Cute furry predator: the Arctic Fox

The Arctic fox, also known at the snow fox or polar fox, is a small fox species native to the Arctic regions of the Northern Hemisphere. This creature is well adapted for cold temperatures and can survive freezing cold temperatures as low as 50°C. It is one of the only land mammals that are native to Iceland. Towards the end of the last ice age, they walked across the frozen see and became associated with the isolated North Atlantic Island.

Its thick, deep fur provides an incredible amount of insulation. They have a beautiful white coats, which sometimes turn blue-grey, that acts as winter camouflage. The natural bland of colours allow the animals to blend into the snow and ice. The fur changes as the season do, the summer coat of the Arctic fox turns a brown-grey which again provides camouflage against the rocks and plants.

The average size of a male measures at around 22inches, with a range of 18-27inches. The females are slightly smaller at 20in, ranging from 16-22in. In some regions, male and females don’t differ in size at all, and both sexes have a tail as long as 12inches. Like a cats, this fox´s tail aids in balance but it also acts as warm cover in cold weather.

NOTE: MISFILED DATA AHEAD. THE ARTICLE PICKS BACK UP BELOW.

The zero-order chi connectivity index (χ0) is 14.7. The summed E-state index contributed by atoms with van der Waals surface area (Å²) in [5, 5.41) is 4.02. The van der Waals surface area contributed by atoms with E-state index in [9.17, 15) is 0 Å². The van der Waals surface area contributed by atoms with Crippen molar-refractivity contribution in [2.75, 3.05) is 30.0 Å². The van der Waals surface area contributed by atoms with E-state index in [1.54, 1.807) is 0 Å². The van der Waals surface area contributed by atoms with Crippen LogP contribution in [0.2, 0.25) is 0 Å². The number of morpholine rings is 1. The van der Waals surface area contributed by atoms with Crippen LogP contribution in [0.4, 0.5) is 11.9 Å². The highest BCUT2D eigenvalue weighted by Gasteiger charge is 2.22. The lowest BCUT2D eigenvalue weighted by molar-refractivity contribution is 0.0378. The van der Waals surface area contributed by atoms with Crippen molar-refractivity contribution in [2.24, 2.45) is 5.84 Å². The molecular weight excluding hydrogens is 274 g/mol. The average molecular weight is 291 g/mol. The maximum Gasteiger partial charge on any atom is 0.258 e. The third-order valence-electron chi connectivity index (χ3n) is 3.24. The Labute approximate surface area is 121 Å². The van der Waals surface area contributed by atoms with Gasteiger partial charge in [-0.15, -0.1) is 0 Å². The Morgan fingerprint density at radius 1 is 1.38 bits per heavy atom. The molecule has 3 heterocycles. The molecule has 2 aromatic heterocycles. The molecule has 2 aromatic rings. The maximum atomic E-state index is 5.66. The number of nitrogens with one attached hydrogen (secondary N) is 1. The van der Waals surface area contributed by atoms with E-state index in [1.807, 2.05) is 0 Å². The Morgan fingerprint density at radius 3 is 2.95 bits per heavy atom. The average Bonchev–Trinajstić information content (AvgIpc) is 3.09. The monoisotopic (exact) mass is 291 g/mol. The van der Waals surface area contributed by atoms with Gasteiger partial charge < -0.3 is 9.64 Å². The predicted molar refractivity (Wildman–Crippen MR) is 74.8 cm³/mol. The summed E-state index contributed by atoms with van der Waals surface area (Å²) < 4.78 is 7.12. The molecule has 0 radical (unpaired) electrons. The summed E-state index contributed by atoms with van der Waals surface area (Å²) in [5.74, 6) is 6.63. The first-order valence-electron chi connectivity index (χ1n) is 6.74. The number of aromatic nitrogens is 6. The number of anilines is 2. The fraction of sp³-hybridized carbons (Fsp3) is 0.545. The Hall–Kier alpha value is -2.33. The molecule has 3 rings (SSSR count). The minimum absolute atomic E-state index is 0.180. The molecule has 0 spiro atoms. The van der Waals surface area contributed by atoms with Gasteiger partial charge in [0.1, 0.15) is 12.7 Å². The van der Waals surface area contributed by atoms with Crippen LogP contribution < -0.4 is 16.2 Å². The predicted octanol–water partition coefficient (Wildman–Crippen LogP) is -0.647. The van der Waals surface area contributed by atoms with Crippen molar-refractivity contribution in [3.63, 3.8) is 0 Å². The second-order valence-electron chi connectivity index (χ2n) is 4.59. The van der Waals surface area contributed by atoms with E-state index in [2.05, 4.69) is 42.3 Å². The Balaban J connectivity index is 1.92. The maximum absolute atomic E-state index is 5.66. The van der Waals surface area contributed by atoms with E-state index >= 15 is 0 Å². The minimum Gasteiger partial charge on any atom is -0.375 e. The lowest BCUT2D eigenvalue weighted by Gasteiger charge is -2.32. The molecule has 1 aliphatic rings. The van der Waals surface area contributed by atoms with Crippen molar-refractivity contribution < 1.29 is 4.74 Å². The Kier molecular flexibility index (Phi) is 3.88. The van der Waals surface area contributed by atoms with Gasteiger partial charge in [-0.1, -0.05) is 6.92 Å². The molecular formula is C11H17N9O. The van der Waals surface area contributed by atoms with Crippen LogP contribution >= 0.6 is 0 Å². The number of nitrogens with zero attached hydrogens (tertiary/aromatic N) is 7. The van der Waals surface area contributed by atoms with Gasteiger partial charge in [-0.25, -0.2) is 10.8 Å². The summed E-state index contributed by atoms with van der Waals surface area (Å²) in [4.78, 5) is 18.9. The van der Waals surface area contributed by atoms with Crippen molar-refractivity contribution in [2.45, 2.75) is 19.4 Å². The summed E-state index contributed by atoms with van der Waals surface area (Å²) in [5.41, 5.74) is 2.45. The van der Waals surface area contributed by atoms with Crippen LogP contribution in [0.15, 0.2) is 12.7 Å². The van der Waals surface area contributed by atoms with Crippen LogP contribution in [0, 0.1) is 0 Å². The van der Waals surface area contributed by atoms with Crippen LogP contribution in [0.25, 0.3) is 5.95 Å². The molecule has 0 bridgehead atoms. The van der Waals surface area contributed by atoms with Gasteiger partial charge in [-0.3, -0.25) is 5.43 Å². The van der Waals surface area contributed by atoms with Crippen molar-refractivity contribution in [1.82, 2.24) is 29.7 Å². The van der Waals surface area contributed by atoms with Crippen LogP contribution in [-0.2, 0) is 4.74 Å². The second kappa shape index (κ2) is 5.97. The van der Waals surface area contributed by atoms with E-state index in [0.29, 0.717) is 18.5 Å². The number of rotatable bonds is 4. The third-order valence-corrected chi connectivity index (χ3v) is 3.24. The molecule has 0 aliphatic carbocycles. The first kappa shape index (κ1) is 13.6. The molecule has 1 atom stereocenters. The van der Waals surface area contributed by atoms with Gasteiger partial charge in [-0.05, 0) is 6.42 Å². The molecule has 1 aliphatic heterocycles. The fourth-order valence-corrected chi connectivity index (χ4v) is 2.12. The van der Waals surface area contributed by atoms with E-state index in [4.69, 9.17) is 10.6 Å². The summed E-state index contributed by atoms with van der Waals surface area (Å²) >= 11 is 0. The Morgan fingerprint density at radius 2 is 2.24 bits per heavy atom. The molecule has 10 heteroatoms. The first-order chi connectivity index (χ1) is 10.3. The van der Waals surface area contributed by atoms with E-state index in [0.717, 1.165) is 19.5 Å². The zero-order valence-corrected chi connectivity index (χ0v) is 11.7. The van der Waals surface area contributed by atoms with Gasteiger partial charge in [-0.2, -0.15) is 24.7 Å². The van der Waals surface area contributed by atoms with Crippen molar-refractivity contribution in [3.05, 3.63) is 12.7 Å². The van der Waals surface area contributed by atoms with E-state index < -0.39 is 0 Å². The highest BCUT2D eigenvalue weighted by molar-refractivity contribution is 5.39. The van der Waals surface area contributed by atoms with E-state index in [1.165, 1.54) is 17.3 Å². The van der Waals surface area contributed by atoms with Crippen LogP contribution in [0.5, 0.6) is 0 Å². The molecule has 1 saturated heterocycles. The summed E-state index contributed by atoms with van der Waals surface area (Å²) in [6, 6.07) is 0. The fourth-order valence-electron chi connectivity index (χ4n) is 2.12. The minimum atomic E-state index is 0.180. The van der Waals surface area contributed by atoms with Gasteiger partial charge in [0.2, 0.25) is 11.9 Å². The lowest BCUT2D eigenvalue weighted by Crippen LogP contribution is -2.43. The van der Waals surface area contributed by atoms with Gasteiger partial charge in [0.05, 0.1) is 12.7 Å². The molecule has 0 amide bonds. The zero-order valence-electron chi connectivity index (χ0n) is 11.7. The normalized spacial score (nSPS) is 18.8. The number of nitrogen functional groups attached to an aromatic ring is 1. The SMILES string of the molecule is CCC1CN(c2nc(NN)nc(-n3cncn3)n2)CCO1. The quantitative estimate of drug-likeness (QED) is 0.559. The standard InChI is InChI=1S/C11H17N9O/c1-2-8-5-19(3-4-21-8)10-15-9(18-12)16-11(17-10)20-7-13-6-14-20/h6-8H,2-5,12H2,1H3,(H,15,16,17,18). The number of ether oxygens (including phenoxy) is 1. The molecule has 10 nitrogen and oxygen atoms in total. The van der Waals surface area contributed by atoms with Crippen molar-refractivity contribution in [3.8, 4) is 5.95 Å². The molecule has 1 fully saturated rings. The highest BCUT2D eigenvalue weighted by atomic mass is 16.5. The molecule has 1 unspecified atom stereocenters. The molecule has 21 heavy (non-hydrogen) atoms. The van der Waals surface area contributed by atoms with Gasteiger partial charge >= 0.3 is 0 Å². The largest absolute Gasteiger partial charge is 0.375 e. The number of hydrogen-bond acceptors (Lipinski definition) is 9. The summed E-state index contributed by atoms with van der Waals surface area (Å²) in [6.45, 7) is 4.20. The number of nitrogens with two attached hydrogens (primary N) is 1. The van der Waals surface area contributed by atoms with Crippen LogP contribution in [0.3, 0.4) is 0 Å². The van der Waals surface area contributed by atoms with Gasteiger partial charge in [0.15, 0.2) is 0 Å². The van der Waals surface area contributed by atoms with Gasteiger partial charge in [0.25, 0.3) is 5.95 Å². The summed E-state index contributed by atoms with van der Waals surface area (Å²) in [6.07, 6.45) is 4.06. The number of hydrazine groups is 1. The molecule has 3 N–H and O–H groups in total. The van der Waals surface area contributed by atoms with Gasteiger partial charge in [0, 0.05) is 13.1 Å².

The average diet for an Arctic fox is mainly made up of rodents, birds and fish. During the winter months, when food is scarce, they will follow polar bears and eat the leftovers of their prey. They will also eat vegetables when available.


As far as reproduction goes, they usually mate between September and May, with litters of about 5-9 being born at one time. Larger litters are not uncommon. These animals mate for life and both mothers and fathers share the responsibility of raising the cubs.


Fun Facts

  • Their hearing is so good that they can locate the exact position of their prey under the snow.
  • Arctic fox lives in the underground burrows that have up to 100 entrances. These burrows are usually very old (hundreds of years) and used by numerous generations of arctic foxes.
  • Arctic fox has rounded body, short legs and small ears. These morphological features represent adaptation to the life in extremely cold environment (prevent loss of body heat). Arctic fox curls its bushy tail around the body to warm itself.